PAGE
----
Topic: Simple Molecules & Covalent Bonding

Simple Molecules & Covalent Bonding quiz

1. Describe the formation of a covalent bond

Question 1 of 16

2. Which gas will turn damp red litmus paper blue?

Question 2 of 16

3. Where are metals found on the periodic table?

Question 3 of 16

4. In the dot and cross diagram of the outer electrons showing the covalent bonding in a molecule of nitrogen (N₂), how many electrons should be shown in areas 1, 2 and 3?

Question 4 of 16

5. Give the definition of a covalent bond

Question 5 of 16

6. Why is the melting point of a smaller molecule lower than that of a larger molecule?

Question 6 of 16

7. What are the two parts of an atom?

Question 7 of 16

8. On the Periodic table what is the meaning of the word Group?

Question 8 of 16

9. What is meant by the term relative atomic mass, Aᵣ?

Question 9 of 16

10. Explain, in terms of electrons, why isotopes have the same chemical properties

Question 10 of 16

11. Explain why carbon dioxide gas, CO₂, is a gas at room temperature

Question 11 of 16

12. How many electrons in the outer shell of group 3 elements?

Question 12 of 16

13. Which group of atoms has a full outer shell?

Question 13 of 16

14. What is meant by the term molecule?

Question 14 of 16

15. What colour is anhydrous copper (II) sulfate?

Question 15 of 16

16. On the Periodic table what is the meaning of the word Group? What does that tell us about the electron configuration of the atom?

Question 16 of 16


2020-02-22T20:57:55+00:00Categories: Uncategorized|Tags: , |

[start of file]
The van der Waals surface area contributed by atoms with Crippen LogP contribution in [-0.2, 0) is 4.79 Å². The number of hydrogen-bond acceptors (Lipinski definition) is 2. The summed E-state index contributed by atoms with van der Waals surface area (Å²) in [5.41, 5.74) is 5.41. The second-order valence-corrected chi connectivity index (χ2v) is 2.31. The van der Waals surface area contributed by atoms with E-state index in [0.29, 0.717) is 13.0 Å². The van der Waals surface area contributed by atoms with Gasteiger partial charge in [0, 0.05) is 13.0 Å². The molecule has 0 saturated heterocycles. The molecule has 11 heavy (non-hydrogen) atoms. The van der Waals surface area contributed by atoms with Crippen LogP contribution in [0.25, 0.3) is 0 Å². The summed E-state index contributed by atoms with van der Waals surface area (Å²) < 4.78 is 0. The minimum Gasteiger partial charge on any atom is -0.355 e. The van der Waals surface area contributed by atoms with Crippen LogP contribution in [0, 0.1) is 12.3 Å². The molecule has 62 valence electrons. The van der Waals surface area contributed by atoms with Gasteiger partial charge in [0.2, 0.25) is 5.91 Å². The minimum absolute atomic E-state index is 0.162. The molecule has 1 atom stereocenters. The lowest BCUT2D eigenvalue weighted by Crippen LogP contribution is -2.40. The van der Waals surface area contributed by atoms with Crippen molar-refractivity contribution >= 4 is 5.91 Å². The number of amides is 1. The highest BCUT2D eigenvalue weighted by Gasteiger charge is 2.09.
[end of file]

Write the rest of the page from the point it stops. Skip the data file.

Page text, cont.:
1:15 know the structure of an atom in terms of the positions, relative masses and relative charges of sub-atomic particles

An atom consists of a central nucleus, composed of protons and neutrons.

This is surrounded by electrons, orbiting in shells (energy levels).

Atoms are neutral because the numbers of electrons and protons are equal.

Electronnegligible (1/1836)-1

1:16a know what is meant by the terms atomic number, mass number and relative atomic mass (Aᵣ)

Atomic number: The number of protons in an atom.

Mass number: The number of protons and neutrons in an atom.

Relative atomic mass (Ar): The average mass of an atom compared to 1/12th the mass of carbon-12.

1:18 understand how elements are arranged in the Periodic Table: in order of atomic number, in groups and periods

The elements in the Periodic Table are arranged in order of increasing atomic number.


Image result for periodic table groups and periods

Columns are called Groups. They indicate the number of electrons in the outer shell of an atom.

Rows are called Periods. They indicate the number of shells (energy levels) in an atom.

1:19 understand how to deduce the electronic configurations of the first 20 elements from their positions in the Periodic Table

Electrons are found in a series of shells (or energy levels) around the nucleus of an atom.

Each energy level can only hold a certain number of electrons. Low energy levels are always filled up first.

Rules for working out the arrangement (configuration) of electrons:

Example – chlorine (Cl)

1) Use the periodic table to look up the atomic number. Chlorine’s atomic number (number of protons) is 17.

2) Remember the number of protons = number of electrons. Therefore chlorine has 17 electrons.

3) Arrange the electrons in levels (shells):

  • 1st shell can hold a maximum of 2
  • 2nd can hold a maximum of 8
  • 3rd can also hold 8

Therefore the electron arrangement for chlorine (17 electrons in total) will be written as 2,8,7

4) Check to make sure that the electrons add up to the right number

The electron arrangement can also be draw in a diagram.

Electron arrangement for the first 20 elements:

1:21 identify an element as a metal or a non-metal according to its position in the Periodic Table

Metals on the left of the Periodic Table.

Non-Metals on the top-right, plus Hydrogen.

1:22 understand how the electronic configuration of a main group element is related to its position in the Periodic Table

Elements in the same group have the same number of electrons in their outer shell.

This is why elements from the same group have similar properties.